Muhammad Kamran Abbasi and Ingo Frommholz [http://ceur-ws.org/Vol-1143/paper3.pdf] investigate the benefit of combining polyrepresentation with document clustering. The goal is to provide the search process by highly ranked polyrepresentative clusters. The principle of polyrep-resentation in IR can be generally described as the increase of a document’s relevancy if multiple representations are pointing to it. Given this, the authors argue that from user perspective it seems more suitable to present clusters of documents relevant to the same representation instead of presenting ranked lists of search results. The approach proposed therefore is to provide the user with a ranked list of documents appearing in the “best” cluster first, i.e. the cluster of documents providing the most cognitive overlap of different representations. The authors applied clustering to information need as well as to document-based polyrepresentation. The evaluation of the model on the basis of the iSearch collection shows some potential of the approach to improve retrieval quality, but also some dependency from the number of relevant documents.
Haozhen Zhao and Xiaohua Hu [http://ceur-ws.org/Vol-1143/paper4.pdf] explore the effect of including citation and co-citation information as document prior probabilities for relevancy on retrieval quality. As document priors a paper’s citation count, its PageRank and its co-citation cluster is used. The paper provides an evaluation of the approach on the basis of the iSearch collection, however indicating a limited effect of applying document priors based on citation counts, PageRank and co-citation clusters of retrieval performance. The authors conclude that using document priors in a more query dependent manner and combining citation features with content features might lead to a greater effect.
Zeljko Carevic and Philipp Schaer [http://ceur-ws.org/Vol-1143/paper5.pdf] examined the iSearch test collection and the available citation information included in this collection. Unlike iSearch common IR test collections don’t included all available information to do proper evaluations in the field of citation-based rankings. The main goal of this work is to learn about the connection between citation-based and topical relevance rankings and the suitability of iSearch to work on this task. The paper at hand is a pretest for this overall research question and analyses the dataset and it’s suitability for citation analysis. Furthermore they investigated on co-citation recommendations based on topical relevant seed documents.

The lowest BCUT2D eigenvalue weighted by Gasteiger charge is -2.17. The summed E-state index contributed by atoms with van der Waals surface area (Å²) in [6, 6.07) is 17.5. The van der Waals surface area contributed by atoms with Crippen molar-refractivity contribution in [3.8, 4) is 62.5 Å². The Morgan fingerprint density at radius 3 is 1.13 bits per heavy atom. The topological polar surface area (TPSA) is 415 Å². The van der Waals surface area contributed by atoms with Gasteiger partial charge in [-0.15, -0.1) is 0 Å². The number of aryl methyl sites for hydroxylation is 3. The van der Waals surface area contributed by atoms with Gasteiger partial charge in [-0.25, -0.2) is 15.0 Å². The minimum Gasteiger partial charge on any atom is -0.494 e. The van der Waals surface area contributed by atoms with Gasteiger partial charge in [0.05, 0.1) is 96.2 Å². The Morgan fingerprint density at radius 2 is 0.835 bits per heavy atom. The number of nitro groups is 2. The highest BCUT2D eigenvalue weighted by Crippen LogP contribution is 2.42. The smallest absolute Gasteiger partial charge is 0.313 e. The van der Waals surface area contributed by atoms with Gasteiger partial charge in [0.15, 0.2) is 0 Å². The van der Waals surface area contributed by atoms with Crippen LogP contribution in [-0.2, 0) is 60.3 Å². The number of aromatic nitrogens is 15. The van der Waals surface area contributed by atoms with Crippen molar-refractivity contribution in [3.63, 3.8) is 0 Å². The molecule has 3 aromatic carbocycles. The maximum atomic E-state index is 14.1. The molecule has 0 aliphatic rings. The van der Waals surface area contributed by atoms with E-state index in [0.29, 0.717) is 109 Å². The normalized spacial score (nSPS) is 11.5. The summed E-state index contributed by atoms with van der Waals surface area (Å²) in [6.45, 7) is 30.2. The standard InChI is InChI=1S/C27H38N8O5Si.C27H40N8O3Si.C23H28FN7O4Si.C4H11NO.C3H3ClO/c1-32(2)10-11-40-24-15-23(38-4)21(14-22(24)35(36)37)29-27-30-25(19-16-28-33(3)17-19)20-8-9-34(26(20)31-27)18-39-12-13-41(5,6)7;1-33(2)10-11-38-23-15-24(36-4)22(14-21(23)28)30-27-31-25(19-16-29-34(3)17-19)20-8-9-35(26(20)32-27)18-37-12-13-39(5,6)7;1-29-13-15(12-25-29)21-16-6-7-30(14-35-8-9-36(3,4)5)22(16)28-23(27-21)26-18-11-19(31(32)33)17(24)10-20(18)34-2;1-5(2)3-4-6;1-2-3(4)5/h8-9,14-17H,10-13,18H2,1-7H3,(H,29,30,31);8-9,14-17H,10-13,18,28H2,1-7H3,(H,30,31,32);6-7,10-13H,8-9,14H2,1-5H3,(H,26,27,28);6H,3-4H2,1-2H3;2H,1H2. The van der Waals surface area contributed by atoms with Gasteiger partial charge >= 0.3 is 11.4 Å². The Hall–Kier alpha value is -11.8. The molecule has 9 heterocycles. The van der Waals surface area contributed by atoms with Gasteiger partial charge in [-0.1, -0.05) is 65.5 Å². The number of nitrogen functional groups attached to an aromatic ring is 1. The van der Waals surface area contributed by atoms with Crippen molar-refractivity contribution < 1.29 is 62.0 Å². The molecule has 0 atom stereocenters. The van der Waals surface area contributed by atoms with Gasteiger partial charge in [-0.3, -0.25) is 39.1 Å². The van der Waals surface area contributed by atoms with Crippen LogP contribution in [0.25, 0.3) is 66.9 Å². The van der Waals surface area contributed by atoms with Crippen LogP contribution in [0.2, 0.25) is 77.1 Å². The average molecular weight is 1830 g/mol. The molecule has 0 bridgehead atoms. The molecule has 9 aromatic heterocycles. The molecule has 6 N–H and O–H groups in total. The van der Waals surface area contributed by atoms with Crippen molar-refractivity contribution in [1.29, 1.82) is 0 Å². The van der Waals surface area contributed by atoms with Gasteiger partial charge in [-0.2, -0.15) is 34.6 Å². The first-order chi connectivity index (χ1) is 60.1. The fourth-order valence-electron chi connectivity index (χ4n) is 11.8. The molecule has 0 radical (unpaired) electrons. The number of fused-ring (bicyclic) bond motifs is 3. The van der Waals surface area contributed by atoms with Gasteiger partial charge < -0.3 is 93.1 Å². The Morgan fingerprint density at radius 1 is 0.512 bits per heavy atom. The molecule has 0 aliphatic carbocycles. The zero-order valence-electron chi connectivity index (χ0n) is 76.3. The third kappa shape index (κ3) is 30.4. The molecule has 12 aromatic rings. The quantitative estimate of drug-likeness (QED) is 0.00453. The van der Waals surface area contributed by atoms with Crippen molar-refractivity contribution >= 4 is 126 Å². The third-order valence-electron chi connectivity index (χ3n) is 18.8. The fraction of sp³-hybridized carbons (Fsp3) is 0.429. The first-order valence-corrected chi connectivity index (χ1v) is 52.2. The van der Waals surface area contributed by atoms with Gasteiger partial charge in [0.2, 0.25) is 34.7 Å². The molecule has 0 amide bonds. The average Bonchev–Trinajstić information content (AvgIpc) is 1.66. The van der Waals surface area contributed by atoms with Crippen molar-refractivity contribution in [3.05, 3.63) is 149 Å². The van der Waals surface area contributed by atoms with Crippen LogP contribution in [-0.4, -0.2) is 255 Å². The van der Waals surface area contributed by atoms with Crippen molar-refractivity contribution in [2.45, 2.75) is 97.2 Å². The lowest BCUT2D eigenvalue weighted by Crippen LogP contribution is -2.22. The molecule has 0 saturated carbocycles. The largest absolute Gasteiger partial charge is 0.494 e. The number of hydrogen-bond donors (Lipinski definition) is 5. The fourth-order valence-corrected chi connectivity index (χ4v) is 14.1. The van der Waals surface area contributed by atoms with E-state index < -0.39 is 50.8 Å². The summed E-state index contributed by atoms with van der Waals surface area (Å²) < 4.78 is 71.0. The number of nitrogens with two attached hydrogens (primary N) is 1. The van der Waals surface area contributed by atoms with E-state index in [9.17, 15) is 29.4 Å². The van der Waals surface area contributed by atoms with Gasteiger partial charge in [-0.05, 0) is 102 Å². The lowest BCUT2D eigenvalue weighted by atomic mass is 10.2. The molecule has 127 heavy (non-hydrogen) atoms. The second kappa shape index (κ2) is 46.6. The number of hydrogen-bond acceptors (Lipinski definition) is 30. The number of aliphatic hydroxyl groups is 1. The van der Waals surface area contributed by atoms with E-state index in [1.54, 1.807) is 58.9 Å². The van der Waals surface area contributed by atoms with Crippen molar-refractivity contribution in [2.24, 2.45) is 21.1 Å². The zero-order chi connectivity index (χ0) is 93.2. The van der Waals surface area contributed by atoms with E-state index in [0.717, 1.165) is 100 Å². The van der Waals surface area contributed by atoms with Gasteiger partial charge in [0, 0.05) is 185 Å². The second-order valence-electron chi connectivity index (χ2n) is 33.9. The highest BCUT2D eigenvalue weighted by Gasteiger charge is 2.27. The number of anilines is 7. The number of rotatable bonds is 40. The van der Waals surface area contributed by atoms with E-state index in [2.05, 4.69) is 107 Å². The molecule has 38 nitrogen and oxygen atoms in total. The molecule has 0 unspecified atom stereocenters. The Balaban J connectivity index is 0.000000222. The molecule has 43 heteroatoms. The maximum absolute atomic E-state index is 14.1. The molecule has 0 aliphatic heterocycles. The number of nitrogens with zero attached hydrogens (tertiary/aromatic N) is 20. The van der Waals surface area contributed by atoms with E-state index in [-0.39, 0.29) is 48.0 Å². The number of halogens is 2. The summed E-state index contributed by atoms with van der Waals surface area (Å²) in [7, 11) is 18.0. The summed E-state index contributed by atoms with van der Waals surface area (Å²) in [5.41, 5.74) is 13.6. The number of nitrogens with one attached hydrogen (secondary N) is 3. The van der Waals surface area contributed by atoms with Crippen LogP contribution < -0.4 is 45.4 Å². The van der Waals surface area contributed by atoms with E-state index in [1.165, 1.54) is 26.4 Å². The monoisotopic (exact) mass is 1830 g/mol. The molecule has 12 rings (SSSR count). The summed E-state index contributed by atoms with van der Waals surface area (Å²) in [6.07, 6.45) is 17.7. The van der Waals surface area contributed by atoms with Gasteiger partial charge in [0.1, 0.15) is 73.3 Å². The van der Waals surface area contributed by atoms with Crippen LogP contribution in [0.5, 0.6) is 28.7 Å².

Kris Jack, Pablo López-García, Maya Hristakeva and Roman Kern [http://ceur-ws.org/Vol-1143/paper6.pdf] present a work on how to increase the number of citations to support claims in Wikipedia. They analyse the distribution of more than 9 million citations in Wikipedia and found that more than 400,000 times an explicit marker for a needed citation is present. To over-come this situation they propose different techniques based on journal productivity (Bradfordizing) and popularity (number of readers in Mendeley) to implement a cita-tion recommending system. The evaluation is carried out using the Mendeley corpus with 100 million documents and 10 topics. Although this paper is just a case study it can be clearly seen that a normal keyword-based search engine like Google Scholar is not sufficient to be used to provide citation recommendation for Wikipedia articles and that altmetrics like readership information can improve retrieval and recommen-dation performance.
More pictures of the event can be found on the workshop website.